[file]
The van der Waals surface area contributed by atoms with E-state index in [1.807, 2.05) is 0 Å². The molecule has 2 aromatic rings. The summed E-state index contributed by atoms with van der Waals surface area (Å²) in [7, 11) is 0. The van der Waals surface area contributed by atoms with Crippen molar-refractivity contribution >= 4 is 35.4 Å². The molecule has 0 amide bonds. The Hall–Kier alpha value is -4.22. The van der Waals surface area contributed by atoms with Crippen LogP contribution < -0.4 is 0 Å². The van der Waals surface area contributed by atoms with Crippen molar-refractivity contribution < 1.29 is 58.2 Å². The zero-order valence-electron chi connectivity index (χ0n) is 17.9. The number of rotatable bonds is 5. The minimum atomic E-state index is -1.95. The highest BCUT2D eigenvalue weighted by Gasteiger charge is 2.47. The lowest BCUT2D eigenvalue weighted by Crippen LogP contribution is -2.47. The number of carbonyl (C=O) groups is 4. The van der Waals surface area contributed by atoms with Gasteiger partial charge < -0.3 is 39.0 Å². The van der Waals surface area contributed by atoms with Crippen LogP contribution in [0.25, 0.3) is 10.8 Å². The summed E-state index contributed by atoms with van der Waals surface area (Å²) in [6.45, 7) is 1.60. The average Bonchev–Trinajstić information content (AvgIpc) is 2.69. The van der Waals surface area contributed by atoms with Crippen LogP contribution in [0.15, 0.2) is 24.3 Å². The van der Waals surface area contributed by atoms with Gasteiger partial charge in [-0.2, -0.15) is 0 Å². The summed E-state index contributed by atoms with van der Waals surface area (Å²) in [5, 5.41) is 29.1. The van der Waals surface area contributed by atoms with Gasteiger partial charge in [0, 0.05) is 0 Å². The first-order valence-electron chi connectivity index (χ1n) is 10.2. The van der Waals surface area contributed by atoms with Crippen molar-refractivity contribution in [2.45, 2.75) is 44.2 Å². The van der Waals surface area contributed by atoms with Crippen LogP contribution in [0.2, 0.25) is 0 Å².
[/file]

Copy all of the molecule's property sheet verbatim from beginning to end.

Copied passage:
The van der Waals surface area contributed by atoms with E-state index in [1.807, 2.05) is 0 Å². The molecule has 2 aromatic rings. The summed E-state index contributed by atoms with van der Waals surface area (Å²) in [7, 11) is 0. The van der Waals surface area contributed by atoms with Crippen molar-refractivity contribution >= 4 is 35.4 Å². The molecule has 0 amide bonds. The Hall–Kier alpha value is -4.22. The van der Waals surface area contributed by atoms with Crippen LogP contribution < -0.4 is 0 Å². The van der Waals surface area contributed by atoms with Crippen molar-refractivity contribution < 1.29 is 58.2 Å². The zero-order valence-electron chi connectivity index (χ0n) is 17.9. The number of rotatable bonds is 5. The minimum atomic E-state index is -1.95. The highest BCUT2D eigenvalue weighted by Gasteiger charge is 2.47. The lowest BCUT2D eigenvalue weighted by Crippen LogP contribution is -2.47. The number of carbonyl (C=O) groups is 4. The van der Waals surface area contributed by atoms with Gasteiger partial charge < -0.3 is 39.0 Å². The van der Waals surface area contributed by atoms with Crippen LogP contribution in [0.25, 0.3) is 10.8 Å². The summed E-state index contributed by atoms with van der Waals surface area (Å²) in [6.45, 7) is 1.60. The average Bonchev–Trinajstić information content (AvgIpc) is 2.69. The van der Waals surface area contributed by atoms with Crippen LogP contribution in [0.15, 0.2) is 24.3 Å². The van der Waals surface area contributed by atoms with Gasteiger partial charge in [-0.2, -0.15) is 0 Å². The summed E-state index contributed by atoms with van der Waals surface area (Å²) in [5, 5.41) is 29.1. The van der Waals surface area contributed by atoms with Gasteiger partial charge in [0, 0.05) is 0 Å². The first-order valence-electron chi connectivity index (χ1n) is 10.2. The van der Waals surface area contributed by atoms with Crippen molar-refractivity contribution in [2.45, 2.75) is 44.2 Å². The van der Waals surface area contributed by atoms with Crippen LogP contribution in [0.2, 0.25) is 0 Å².